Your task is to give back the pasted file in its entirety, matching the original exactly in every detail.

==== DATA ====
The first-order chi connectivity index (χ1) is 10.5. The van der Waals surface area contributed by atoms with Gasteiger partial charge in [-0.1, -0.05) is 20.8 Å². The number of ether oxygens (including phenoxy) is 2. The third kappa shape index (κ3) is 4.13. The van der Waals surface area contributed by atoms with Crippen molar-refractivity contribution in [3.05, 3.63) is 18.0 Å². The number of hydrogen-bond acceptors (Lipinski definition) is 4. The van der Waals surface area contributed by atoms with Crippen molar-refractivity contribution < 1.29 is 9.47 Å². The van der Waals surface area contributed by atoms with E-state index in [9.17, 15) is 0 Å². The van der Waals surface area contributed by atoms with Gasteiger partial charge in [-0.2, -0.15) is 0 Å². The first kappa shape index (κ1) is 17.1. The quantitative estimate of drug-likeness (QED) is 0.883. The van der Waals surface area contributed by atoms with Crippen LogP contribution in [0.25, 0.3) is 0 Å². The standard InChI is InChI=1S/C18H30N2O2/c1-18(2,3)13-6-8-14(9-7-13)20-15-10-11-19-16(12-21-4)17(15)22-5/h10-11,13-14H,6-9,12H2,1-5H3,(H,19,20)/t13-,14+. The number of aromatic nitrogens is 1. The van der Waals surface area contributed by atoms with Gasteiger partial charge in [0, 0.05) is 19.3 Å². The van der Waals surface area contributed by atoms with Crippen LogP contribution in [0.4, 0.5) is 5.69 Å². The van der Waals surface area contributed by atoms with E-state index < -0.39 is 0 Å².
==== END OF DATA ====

The first-order chi connectivity index (χ1) is 10.5. The van der Waals surface area contributed by atoms with Gasteiger partial charge in [-0.1, -0.05) is 20.8 Å². The number of ether oxygens (including phenoxy) is 2. The third kappa shape index (κ3) is 4.13. The van der Waals surface area contributed by atoms with Crippen molar-refractivity contribution in [3.05, 3.63) is 18.0 Å². The number of hydrogen-bond acceptors (Lipinski definition) is 4. The van der Waals surface area contributed by atoms with Crippen molar-refractivity contribution < 1.29 is 9.47 Å². The van der Waals surface area contributed by atoms with E-state index in [9.17, 15) is 0 Å². The van der Waals surface area contributed by atoms with Gasteiger partial charge in [-0.2, -0.15) is 0 Å². The first kappa shape index (κ1) is 17.1. The quantitative estimate of drug-likeness (QED) is 0.883. The van der Waals surface area contributed by atoms with Crippen LogP contribution in [0.25, 0.3) is 0 Å². The standard InChI is InChI=1S/C18H30N2O2/c1-18(2,3)13-6-8-14(9-7-13)20-15-10-11-19-16(12-21-4)17(15)22-5/h10-11,13-14H,6-9,12H2,1-5H3,(H,19,20)/t13-,14+. The number of aromatic nitrogens is 1. The van der Waals surface area contributed by atoms with Gasteiger partial charge in [0, 0.05) is 19.3 Å². The van der Waals surface area contributed by atoms with Crippen LogP contribution in [0.4, 0.5) is 5.69 Å². The van der Waals surface area contributed by atoms with E-state index < -0.39 is 0 Å².